You love watching movies. You show up early and breathe in the trailers, mentally noting each coming attraction you’d like to see—which is most of them. You invite your friends to linger afterward so you can discuss and digest the film’s best, worst, and most intriguing aspects.
If this sounds like you, you might already be a film critic at heart. But it takes some effort to structure your thoughts, so it’s good to have a place to start. Here’s everything you need to know about writing movie reviews:
Some details are essential.
Film criticism is a wide-open art form—there is no cookie-cutter template to follow. But there are a few facts that anyone reading your review should take away:
- Who directed the movie?
- Who starred in it?
- Is it a sequel, adaptation, or remake?
Some publications, like Variety, simply list the director and key actors near the top of each review. But others, like The New Yorker—where the erudite Anthony Lane reigns supreme—instead weave in such information throughout the piece.
If you opt for the latter approach, throw in some helpful context as you go. Not every reader of your review of The Shape of Water will recognize Guillermo del Toro’s name, but mentioning his earlier works, like Pan’s Labyrinth, might jog a few memories.
Other bits are fine to leave out.
While it’s good to provide context, don’t overdo it. One or two telling details will often suffice—no need to recapitulate anyone’s entire filmography. Likewise, if your review includes a comprehensive summary of the movie’s plot, you’re doing it wrong.
To be sure, you need to make clear whether the movie is a soft-spoken arthouse film or the latest installment in the ever-growing pantheon of big-budget superhero flicks, and whether it’s set in 9th century China or on Mars. Beyond that, it’s almost never a service to the reader to spoil the twist that sets up the third act. Leave some suspense intact.
How do I decide what makes the cut?
As a test, when you’re not sure a particular detail merits inclusion, ask yourself: If I omit this, and a reader later learns it elsewhere, will they feel like I blew it?
You don’t want someone to finish your review of Lady Bird, go see it, and only later feel astonished to discover that, like her film’s protagonist, director Greta Gerwig attended Catholic school in Sacramento, and drew from that experience in writing Saoirse Ronan’s character.
Such information should not be news to your audience; they read your review, after all.
Ratings systems might just be overrated.
Film reviews are subjective. You’re under no obligation to rate movies on a hard scale—A+, 9/10, a solid four coffin emojis out of six feet under, etc.
In fact, many a movie buff scoffs at the notion of dispensing just a single award, Oscar or otherwise, for Best Picture. Trying to pit such dissimilar films as Get Out or The Post against Dunkirk, the argument goes, is absurd.
Rather than grasp for an arbitrary value, state plainly what a movie called to mind, or how it didn’t quite land with you, and explain why.
Study the greats.
There’s no shortage of opinions on movies in the world, but try focusing on one or two critics whose work resonates with you. Make a habit of examining their latest each week. Look for patterns. Try to notice what they’re noticing.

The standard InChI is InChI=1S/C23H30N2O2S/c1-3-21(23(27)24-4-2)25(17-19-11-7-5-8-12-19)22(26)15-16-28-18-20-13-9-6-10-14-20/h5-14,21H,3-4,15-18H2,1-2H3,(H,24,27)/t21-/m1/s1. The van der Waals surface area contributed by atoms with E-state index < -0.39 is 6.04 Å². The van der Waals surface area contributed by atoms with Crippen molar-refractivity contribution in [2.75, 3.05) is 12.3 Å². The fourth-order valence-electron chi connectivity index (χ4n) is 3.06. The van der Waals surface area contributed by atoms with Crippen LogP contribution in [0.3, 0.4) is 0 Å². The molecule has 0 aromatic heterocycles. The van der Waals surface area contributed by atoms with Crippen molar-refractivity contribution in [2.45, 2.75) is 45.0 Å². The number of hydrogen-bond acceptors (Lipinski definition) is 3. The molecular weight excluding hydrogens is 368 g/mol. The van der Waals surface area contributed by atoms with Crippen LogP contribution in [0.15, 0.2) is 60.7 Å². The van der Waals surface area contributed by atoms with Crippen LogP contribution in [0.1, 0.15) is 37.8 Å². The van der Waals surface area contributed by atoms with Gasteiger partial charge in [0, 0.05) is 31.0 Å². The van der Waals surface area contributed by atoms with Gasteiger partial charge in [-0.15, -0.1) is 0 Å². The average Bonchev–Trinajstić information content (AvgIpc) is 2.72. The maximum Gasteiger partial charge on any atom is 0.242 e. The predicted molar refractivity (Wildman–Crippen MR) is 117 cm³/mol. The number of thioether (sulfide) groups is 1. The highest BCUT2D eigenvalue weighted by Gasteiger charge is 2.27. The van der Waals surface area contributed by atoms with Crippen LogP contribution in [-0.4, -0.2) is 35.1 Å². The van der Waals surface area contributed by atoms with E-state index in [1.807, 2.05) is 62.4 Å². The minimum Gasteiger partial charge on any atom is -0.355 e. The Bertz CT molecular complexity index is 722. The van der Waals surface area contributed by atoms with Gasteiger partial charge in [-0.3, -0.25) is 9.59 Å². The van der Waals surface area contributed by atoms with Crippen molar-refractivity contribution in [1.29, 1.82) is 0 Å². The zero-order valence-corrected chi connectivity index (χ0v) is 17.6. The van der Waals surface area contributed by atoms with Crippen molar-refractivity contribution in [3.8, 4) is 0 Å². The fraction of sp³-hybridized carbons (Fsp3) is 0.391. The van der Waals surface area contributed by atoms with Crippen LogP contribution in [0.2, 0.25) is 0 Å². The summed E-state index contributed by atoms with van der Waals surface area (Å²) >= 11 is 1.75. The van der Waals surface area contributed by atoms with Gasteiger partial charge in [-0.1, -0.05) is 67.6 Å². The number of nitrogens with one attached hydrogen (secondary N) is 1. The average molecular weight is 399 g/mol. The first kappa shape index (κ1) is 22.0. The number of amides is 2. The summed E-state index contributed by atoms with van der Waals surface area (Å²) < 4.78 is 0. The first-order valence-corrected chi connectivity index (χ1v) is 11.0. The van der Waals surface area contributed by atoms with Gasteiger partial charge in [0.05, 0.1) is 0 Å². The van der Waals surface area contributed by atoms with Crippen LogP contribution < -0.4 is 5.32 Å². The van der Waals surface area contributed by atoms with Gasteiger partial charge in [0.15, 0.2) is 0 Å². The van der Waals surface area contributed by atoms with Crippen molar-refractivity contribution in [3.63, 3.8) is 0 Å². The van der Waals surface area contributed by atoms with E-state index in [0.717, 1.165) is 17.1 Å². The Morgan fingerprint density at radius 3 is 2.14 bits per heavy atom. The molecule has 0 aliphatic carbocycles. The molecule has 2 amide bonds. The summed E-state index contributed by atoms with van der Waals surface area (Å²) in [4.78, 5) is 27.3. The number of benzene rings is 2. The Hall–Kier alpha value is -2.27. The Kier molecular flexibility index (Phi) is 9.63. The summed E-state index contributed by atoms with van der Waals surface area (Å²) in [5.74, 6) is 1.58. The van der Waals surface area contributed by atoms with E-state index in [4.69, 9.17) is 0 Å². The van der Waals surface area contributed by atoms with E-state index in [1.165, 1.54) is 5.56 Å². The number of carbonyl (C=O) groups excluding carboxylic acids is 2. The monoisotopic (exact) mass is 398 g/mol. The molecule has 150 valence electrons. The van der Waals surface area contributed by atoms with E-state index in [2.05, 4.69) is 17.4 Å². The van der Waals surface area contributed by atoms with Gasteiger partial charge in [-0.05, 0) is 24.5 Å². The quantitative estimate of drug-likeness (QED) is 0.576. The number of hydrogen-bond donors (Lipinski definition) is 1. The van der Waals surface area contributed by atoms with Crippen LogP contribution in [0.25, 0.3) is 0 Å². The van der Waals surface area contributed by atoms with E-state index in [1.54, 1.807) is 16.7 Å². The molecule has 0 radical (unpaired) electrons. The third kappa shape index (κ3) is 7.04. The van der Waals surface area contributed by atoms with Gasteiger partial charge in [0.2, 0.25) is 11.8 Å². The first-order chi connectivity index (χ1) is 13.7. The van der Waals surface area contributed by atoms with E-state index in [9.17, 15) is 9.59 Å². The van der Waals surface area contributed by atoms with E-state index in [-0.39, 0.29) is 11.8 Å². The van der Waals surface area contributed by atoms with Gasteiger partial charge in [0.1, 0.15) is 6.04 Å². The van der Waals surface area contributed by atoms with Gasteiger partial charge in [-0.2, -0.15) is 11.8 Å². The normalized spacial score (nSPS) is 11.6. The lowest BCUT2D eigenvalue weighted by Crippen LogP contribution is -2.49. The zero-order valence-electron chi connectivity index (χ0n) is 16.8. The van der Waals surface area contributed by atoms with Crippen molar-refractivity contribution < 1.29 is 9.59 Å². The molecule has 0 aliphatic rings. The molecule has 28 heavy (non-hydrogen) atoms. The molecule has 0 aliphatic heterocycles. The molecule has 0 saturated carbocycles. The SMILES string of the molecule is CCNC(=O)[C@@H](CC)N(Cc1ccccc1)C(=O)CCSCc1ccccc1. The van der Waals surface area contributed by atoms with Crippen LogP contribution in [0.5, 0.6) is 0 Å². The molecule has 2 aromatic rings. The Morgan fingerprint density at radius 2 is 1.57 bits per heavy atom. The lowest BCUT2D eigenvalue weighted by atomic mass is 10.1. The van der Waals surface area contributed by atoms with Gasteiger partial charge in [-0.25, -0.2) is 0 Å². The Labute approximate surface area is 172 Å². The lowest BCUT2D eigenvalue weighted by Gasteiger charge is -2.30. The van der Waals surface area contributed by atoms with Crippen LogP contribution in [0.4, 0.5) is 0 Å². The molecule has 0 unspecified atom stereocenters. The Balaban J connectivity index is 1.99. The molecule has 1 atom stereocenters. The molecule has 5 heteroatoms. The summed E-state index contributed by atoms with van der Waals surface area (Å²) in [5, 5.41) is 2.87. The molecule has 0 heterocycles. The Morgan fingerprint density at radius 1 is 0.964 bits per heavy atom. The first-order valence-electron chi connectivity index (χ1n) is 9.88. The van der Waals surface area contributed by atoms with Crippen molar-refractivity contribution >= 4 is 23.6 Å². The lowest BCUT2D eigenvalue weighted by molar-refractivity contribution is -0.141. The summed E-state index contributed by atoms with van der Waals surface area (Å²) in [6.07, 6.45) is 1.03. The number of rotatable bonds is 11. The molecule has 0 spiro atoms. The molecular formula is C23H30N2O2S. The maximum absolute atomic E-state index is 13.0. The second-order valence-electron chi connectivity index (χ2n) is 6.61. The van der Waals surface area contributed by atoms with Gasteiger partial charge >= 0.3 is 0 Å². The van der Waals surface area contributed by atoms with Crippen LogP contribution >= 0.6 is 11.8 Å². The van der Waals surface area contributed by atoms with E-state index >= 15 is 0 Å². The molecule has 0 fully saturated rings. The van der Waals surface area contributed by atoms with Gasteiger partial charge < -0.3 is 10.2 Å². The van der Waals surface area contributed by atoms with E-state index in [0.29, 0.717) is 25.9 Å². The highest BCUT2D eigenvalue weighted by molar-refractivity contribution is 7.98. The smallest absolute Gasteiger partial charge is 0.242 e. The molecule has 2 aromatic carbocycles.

The most telling reviews sometimes occur when a critic singles out something bizarre for praise. Would you have bet on the aforementioned Lane to laud a documentary about a dumb Canadian metal band from the 1980s?
Both Lane and New York Times longtimer A.O. Scott were influenced by the legendary Pauline Kael, who Roger Ebert eulogized in 2001 for having “a more positive influence on the climate for film in America than any other single person over the last three decades.”
I…I…liked RED SPARROW. https://t.co/p1dWhDXIKg
— Amy Nicholson (@TheAmyNicholson) February 28, 2018
Every name in the above paragraph is worth knowing, as is one other veteran critic and fan of Kael: Amy Nicholson. Her podcast The Canon debates in exacting detail which films deserve to live on for all time, sometimes pitting classics brutally against each other, and features a rotating guestlist of equally sharp critics.
Your job’s not done if you haven’t considered…
To instill trust in your readers, you have to think and write about movies holistically. You might have strong opinions on martial arts and Victorian fashion, but your audience will doubt you if you judge a film solely on its action sequences or costuming.
True, many viewers of, say, Blade Runner 2049 are watching for robots, uppercuts, and noir, but a good critic is alive not just to the quality of the special effects but also the visual storytelling—the malevolent buildup surrounding the movie’s villains, say, or the occasional comedic beat between Ryan Gosling and Harrison Ford.
In this spirit, you’d be remiss to ignore:
- The quality of the acting
- Whether the camerawork held your interest and felt deliberate
- Whether the world felt inhabited or thrown together
If that all seems like a lot to hold in your mind until the movie ends and you can start writing, we have one more tip:
In a dark theater, you generally can’t pull out your smartphone or tablet to dash off ideas on a glowing screen without getting hissed at and asked to leave. Fortunately, film critics whose careers predate such devices have devised this alternative—take a notebook and pen.
You may need some time (and practice) to decipher what you’ve scrawled in the dark. But as the house lights come up, try looking back through your scribbles and add clarifications or more details while your memory is fresh.
You don’t want your final draft to read like you wrote it while watching movies in the dark. Grammarly’s free app can help tidy up those reviews before they go out. Find out more here.